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Client intake:

Uncovering hidden red flags in your due diligence reports

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Whether you’re a fee earner or head of compliance, recognising financial crime red flags is crucial. Criminals naturally want to reveal as little as possible about themselves—whether that’s their true identity or false aliases—and hide their tracks. The only way to get the full picture is by conducting deep due diligence on them.

But compliance teams work in busy environments where heavy workloads and business pressure can seed the thought of shortcuts. The risk here is that compliance teams and fee earners won’t truly know the client. And that makes it hard to recognise anomalies in their behaviour or suspicious changes in instructions.

We discussed the risks of tick-box compliance in a blog here. We also introduced the process of Initial Due Diligence (IDD) to triage clients more efficiently here. Low-risk clients can be quickly approved and move straight into fee-earning work, while medium to high-risk clients can be escalated for further investigation. But it’s important to first understand the red flags to look for during Initial Due Diligence, which we’ll explore today.

The traffic light system for AML risk levels  

We’re all familiar with what traffic lights mean. Green means go, amber means be cautious, and red means stop. This simple approach is why many law firms use it to rate the severity of risks tied to a client or transaction. High-risk (red) cases are flagged for immediate and thorough investigation. Moderate-risk (amber) cases receive closer scrutiny. Low-risk (green) cases proceed with minimal oversight. By categorising risks in this way, compliance teams can take quick and decisive action. It also aids in regulatory compliance by ensuring all clients uniformly undergo assessment. 

How Initial Due Diligence can inform AML risk levels

TenIntelligence analysed 500 due diligence reports and found that 38% were rated as “Moderate Risk” and 6% as “High Risk.” While high-risk cases may seem rare, they are the most important to look out for. The problem is that many firms dedicate their entire resources to all new clients as if they fall into that 6%. This leads to an overwhelming process. When researchers become fatigued, they fail to connect the dots and miss red flags. This was a concern highlighted by the General Counsel at Pinsent Masons in a webinar we hosted last year. Initial Due Diligence can help by providing an upfront view before full resources are invested. Compliance teams can quickly greenlight low-risk clients, saving time that would otherwise be spent on full Customer Due Diligence.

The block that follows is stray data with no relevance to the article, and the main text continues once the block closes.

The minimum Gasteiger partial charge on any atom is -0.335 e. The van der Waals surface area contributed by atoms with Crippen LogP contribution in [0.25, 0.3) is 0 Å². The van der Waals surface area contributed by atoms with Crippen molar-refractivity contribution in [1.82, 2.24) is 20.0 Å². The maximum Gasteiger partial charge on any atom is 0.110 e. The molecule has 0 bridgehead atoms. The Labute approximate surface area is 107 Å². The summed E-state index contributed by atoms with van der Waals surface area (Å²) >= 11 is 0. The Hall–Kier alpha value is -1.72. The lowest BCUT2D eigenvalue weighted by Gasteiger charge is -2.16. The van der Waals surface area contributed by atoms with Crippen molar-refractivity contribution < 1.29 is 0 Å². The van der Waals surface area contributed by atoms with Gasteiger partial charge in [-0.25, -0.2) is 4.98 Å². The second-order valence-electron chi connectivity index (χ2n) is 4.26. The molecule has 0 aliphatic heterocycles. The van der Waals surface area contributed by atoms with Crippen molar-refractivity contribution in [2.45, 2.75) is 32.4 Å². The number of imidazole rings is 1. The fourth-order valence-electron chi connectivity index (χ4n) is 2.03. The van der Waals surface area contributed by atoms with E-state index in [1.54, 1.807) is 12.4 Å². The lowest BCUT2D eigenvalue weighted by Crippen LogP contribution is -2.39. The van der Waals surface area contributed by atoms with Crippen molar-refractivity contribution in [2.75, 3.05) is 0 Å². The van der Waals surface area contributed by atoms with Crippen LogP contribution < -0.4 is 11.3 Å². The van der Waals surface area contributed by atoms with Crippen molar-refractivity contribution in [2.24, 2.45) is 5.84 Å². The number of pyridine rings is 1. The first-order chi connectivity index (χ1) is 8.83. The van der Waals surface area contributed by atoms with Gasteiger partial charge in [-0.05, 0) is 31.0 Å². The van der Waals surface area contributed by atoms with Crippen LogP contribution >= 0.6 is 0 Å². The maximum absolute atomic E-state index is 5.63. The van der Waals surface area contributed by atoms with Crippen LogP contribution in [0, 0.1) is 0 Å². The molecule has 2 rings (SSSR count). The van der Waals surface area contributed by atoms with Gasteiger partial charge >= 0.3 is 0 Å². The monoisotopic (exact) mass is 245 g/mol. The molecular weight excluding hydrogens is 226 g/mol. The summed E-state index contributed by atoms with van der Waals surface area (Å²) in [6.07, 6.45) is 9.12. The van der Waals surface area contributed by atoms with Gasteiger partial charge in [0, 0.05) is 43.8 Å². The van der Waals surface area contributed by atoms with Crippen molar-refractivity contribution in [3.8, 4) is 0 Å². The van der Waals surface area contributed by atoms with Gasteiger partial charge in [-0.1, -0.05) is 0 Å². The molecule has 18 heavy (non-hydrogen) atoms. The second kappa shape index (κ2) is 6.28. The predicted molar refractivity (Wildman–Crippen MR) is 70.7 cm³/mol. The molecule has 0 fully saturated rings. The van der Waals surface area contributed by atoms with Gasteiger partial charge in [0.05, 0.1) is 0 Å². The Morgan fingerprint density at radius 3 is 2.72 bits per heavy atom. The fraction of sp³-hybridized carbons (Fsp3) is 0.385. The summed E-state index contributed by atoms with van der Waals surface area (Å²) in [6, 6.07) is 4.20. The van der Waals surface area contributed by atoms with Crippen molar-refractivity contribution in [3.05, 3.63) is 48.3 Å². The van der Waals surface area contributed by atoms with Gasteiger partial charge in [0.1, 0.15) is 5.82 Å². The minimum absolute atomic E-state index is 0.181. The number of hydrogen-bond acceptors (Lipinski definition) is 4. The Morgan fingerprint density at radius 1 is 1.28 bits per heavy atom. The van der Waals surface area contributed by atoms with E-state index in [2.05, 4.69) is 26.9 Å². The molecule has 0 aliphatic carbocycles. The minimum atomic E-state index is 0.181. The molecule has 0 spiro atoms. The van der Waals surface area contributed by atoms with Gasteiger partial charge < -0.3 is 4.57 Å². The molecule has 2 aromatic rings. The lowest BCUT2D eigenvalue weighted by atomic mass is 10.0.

AML red flags to look for in due diligence reports

So what hidden red flags should compliance teams look for during Initial Due Diligence?

According to TenIntelligence, the most common red flag found among the 6% high-risk reports was adverse media. These sources revealed critical information about clients, such as news articles accusing them of corruption or uncovering family ties to various crimes, Politically Exposed Persons, or sanctioned individuals or companies. Other discoveries included undisclosed bankruptcies, litigations, insolvencies, and name variations.

Clients with connections to companies, entities, or individuals involved in crime or negative media should trigger this red flag. Even if a client has no recent criminal convictions, undisclosed past issues found online still need consideration. Ties to individuals known for unethical practices should also raise a red flag.

However, not all negative media is easily found or visible. This is a common challenge when manually performing due diligence and looking for adverse media. The most obvious starting point is a search tool like Google. But search engines cater to consumers, not to the needs of compliance teams. As search engines improve at connecting advertisers with consumers, they get worse at surfacing obscure, less-optimised information crucial to due diligence. Important articles can be easily missed when references to money laundering or corruption are buried deep in search results.

How Xapien helps you uncover hidden AML red flags

It’s important to note that risk is subjective. Our legal clients today make nuanced decisions when they conduct due diligence. This is especially true as more firms become Corp B certified or go beyond traditional risk typologies to include ESG risks. What firms cared about a few years ago is very different from today and will be different again in a year. Manual due diligence can’t keep up with this change, but AI technology can.

Xapien’s AI automates the manual research process across screening platforms, international corporate registries, and internet and media coverage, whether it’s in a blog, a company website, or a press release. This is all powered by advanced natural language processing technologies (NLP) that read, understand, and extract relevant information while discarding information that’s irrelevant to your subject. Importantly, everything is referenced down to individual phrases in sentences, which is crucial for using Xapien in a regulated context.

The result is a comprehensive due diligence report generated in as little as 10 minutes. Xapien summarises everything it finds into concise sections, providing an initial overview of a client’s risk profile. If red flags are identified, compliance teams can delve deeper into the report to gain a full understanding of the situation. 

Interested in learning more? Fill out the form below to connect with our legal team.

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